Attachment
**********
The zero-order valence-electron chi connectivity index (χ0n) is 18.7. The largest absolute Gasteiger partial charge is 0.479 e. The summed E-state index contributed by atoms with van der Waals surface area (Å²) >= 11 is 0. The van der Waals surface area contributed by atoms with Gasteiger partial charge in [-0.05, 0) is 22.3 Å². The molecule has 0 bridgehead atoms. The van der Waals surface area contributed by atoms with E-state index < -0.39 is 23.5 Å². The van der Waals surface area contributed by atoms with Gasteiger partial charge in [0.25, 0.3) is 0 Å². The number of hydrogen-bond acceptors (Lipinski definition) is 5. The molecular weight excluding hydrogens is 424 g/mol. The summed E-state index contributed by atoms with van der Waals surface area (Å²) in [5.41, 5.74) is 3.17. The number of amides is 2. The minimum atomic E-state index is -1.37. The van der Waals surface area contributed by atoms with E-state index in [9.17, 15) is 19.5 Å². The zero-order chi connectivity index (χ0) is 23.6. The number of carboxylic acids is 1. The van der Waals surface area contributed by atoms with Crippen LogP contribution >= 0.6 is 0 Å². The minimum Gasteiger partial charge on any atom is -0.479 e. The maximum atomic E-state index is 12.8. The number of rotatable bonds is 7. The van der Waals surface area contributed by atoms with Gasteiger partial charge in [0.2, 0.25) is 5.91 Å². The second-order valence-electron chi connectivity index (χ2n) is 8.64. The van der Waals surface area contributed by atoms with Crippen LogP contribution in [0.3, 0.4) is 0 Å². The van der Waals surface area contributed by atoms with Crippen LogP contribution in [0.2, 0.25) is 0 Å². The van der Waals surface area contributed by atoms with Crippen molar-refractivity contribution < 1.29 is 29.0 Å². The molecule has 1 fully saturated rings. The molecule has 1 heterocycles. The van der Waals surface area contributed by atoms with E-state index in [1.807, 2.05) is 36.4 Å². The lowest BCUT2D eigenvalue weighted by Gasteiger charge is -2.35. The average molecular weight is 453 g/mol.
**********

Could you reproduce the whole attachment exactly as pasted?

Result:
The zero-order valence-electron chi connectivity index (χ0n) is 18.7. The largest absolute Gasteiger partial charge is 0.479 e. The summed E-state index contributed by atoms with van der Waals surface area (Å²) >= 11 is 0. The van der Waals surface area contributed by atoms with Gasteiger partial charge in [-0.05, 0) is 22.3 Å². The molecule has 0 bridgehead atoms. The van der Waals surface area contributed by atoms with E-state index < -0.39 is 23.5 Å². The van der Waals surface area contributed by atoms with Gasteiger partial charge in [0.25, 0.3) is 0 Å². The number of hydrogen-bond acceptors (Lipinski definition) is 5. The molecular weight excluding hydrogens is 424 g/mol. The summed E-state index contributed by atoms with van der Waals surface area (Å²) in [5.41, 5.74) is 3.17. The number of amides is 2. The minimum atomic E-state index is -1.37. The van der Waals surface area contributed by atoms with E-state index in [9.17, 15) is 19.5 Å². The zero-order chi connectivity index (χ0) is 23.6. The number of carboxylic acids is 1. The van der Waals surface area contributed by atoms with Crippen LogP contribution >= 0.6 is 0 Å². The minimum Gasteiger partial charge on any atom is -0.479 e. The maximum atomic E-state index is 12.8. The number of rotatable bonds is 7. The van der Waals surface area contributed by atoms with Gasteiger partial charge in [0.2, 0.25) is 5.91 Å². The second-order valence-electron chi connectivity index (χ2n) is 8.64. The van der Waals surface area contributed by atoms with Crippen LogP contribution in [0.3, 0.4) is 0 Å². The van der Waals surface area contributed by atoms with Crippen LogP contribution in [0.2, 0.25) is 0 Å². The van der Waals surface area contributed by atoms with Crippen molar-refractivity contribution < 1.29 is 29.0 Å². The molecule has 1 fully saturated rings. The molecule has 1 heterocycles. The van der Waals surface area contributed by atoms with E-state index in [1.807, 2.05) is 36.4 Å². The lowest BCUT2D eigenvalue weighted by Gasteiger charge is -2.35. The average molecular weight is 453 g/mol.